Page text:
One morning this summer, I sat at a coffee shop waiting for a colleague. Our meeting time came—and went—then an additional 10 minutes passed. I shot him a text to find out if we were still meeting. Several minutes later, I got a frantic phone call. He said he had missed our meeting on his calendar and would have to reschedule.
The odd thing is how I felt immediately after hanging up. I wasn’t irritated or mad or disappointed; I was excited. I suddenly had a full hour to sit quietly and drink my tea in peace. This opportunity doesn’t come around often, but when it does, I always embrace it as a gift.
When I shared my morning experience with my colleagues, they said, “You might need to find more recovery time in your schedule.” They explained a recent discovery that rounded out what they called the modes of engagement matrix. DORIS originally developed this matrix during a project that focused acutely on individual versus collaborative work, and we realized collaboration did not equal connection. This led to the identification of relational work. We realized a major missing component of remote and flex work was co-workers’ ability to build trust through relating with one another. I’ve already written a column on this discovery.
However, as we looked closer, we realized there is a distinction between work done with an objective (focused and collaborative work) and work done with no objective (relational work). The missing piece we identified is work done alone without an objective: what we call recovery work. To give an example, when people describe feeling burned out from overly scheduled calendars, what they are often missing is recovery time.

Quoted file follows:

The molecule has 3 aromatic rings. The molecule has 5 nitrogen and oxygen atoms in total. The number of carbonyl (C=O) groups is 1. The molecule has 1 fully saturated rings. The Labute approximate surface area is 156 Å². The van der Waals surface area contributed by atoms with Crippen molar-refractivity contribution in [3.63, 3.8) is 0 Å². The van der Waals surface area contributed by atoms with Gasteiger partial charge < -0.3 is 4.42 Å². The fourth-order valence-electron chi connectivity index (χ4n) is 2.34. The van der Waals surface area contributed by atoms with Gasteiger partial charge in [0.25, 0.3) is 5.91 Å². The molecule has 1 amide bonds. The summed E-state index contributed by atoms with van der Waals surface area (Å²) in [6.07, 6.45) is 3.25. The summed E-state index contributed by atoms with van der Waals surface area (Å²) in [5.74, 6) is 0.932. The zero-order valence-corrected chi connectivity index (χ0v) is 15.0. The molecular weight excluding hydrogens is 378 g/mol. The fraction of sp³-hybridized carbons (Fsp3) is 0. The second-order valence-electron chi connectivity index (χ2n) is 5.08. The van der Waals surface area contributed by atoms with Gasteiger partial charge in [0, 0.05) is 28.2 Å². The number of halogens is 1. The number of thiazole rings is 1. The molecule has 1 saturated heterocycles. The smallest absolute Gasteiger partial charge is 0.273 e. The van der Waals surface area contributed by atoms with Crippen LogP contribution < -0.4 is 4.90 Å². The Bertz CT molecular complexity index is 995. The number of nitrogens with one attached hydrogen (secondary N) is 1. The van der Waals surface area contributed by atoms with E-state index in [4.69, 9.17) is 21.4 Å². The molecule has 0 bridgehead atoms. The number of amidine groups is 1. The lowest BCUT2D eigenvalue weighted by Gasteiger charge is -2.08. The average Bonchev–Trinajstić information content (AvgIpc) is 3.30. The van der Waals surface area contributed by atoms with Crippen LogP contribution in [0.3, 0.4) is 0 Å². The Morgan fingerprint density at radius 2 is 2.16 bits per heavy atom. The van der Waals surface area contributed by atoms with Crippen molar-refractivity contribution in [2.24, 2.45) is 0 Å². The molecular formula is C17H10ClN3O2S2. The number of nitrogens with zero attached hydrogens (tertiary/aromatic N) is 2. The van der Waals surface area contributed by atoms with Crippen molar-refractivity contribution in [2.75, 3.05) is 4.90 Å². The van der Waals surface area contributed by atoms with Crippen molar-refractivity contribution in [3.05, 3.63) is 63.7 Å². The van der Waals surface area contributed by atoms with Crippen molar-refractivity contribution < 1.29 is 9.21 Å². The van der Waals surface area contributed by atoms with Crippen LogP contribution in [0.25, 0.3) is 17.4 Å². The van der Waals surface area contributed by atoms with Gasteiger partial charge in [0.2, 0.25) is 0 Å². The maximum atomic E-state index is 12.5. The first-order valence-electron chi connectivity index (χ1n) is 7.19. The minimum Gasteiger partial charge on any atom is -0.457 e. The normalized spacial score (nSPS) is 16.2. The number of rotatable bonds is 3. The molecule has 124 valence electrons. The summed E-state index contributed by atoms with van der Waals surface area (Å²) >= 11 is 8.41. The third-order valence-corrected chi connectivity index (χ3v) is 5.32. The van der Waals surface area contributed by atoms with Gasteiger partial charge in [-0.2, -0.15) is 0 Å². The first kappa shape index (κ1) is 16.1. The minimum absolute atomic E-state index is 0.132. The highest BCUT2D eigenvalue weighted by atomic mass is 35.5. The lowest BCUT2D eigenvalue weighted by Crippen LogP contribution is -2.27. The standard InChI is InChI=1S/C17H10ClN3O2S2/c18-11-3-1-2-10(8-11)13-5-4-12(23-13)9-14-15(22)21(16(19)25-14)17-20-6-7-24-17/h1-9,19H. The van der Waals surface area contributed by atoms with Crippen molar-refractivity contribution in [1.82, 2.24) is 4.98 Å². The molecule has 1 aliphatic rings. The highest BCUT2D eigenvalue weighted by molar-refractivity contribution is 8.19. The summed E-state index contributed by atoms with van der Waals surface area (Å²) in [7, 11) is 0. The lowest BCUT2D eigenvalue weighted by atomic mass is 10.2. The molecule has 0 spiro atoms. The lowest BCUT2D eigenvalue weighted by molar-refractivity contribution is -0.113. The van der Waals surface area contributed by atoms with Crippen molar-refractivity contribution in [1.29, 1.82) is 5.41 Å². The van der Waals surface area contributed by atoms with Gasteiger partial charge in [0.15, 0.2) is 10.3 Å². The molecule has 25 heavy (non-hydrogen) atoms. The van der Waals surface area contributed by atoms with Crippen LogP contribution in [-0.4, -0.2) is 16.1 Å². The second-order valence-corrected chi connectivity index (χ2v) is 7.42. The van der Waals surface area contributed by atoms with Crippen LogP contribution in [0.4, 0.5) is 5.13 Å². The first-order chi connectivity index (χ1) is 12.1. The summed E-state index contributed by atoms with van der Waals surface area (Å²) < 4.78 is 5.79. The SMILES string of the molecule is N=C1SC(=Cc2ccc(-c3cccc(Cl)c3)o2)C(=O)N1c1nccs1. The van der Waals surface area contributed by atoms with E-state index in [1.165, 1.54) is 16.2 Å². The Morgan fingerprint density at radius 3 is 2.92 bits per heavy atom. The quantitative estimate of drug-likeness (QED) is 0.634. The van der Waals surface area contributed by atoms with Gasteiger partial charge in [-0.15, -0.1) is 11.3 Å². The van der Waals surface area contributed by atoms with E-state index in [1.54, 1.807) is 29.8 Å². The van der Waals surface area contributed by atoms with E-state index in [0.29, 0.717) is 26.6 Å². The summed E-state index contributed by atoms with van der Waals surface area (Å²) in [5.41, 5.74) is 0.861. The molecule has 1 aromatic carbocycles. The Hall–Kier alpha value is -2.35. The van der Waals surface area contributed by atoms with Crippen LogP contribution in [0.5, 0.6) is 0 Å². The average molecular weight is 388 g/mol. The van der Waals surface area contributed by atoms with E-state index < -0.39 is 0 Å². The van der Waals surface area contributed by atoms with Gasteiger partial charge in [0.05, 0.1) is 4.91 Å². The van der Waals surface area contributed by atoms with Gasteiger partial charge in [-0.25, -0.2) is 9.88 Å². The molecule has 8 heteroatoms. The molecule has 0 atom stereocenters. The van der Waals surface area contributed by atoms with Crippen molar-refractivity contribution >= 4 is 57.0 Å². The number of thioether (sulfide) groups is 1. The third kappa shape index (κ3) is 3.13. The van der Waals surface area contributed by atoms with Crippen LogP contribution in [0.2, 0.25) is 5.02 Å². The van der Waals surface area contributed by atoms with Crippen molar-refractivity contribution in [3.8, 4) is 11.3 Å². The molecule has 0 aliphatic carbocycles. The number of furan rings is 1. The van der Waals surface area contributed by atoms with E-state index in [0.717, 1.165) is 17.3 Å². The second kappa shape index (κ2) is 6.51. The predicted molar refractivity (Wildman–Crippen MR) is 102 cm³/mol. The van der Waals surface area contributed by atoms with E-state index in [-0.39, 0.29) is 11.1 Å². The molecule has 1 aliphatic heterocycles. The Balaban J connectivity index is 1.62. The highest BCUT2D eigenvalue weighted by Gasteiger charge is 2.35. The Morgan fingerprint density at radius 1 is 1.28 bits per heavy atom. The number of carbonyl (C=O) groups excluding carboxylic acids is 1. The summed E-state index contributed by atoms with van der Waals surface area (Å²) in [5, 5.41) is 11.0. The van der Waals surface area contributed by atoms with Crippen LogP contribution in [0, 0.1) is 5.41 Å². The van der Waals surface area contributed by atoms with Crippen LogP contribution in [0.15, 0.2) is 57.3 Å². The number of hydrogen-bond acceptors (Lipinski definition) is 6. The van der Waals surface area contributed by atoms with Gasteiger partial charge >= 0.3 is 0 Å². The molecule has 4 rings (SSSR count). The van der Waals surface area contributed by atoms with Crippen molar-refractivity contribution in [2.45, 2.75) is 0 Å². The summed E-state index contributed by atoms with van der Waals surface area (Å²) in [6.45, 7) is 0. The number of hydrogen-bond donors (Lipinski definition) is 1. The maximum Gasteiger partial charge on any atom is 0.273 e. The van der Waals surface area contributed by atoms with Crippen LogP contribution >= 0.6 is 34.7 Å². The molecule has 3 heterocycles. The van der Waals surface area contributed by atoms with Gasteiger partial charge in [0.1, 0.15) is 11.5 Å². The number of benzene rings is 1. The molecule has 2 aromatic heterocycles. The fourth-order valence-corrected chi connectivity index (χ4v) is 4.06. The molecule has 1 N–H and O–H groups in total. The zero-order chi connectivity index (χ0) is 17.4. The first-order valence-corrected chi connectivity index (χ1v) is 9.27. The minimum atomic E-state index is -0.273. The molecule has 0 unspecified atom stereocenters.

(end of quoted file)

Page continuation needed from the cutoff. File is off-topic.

Recovery work is when we can mentally stretch and allow our brains to connect dots on what we’ve been thinking about. Think of it as a cool-down after a long workout and the physical benefits of stretching. Why is this important for organizational leaders? Allowing unstructured time to look out the window and mull over problems more holistically leads to creativity and innovation.
This relational and recovery work separates us from the machines. We do not need to apply equal amounts of time to all four quadrants of this matrix, but if organizations wish to avoid becoming a computerized commodity over time, it would behoove them to invest hours into relational and recovery work.
I’m not asking my friends and colleagues who happen to read this piece to ghost me at our next coffee meeting. But if you do, I’ll know how to repurpose the time with a smile on my face. And, who knows, maybe the next big idea at DORIS will come out of it.•
Julka is founder of Indianapolis-based DORIS Research, which uses design thinking to organize workspaces.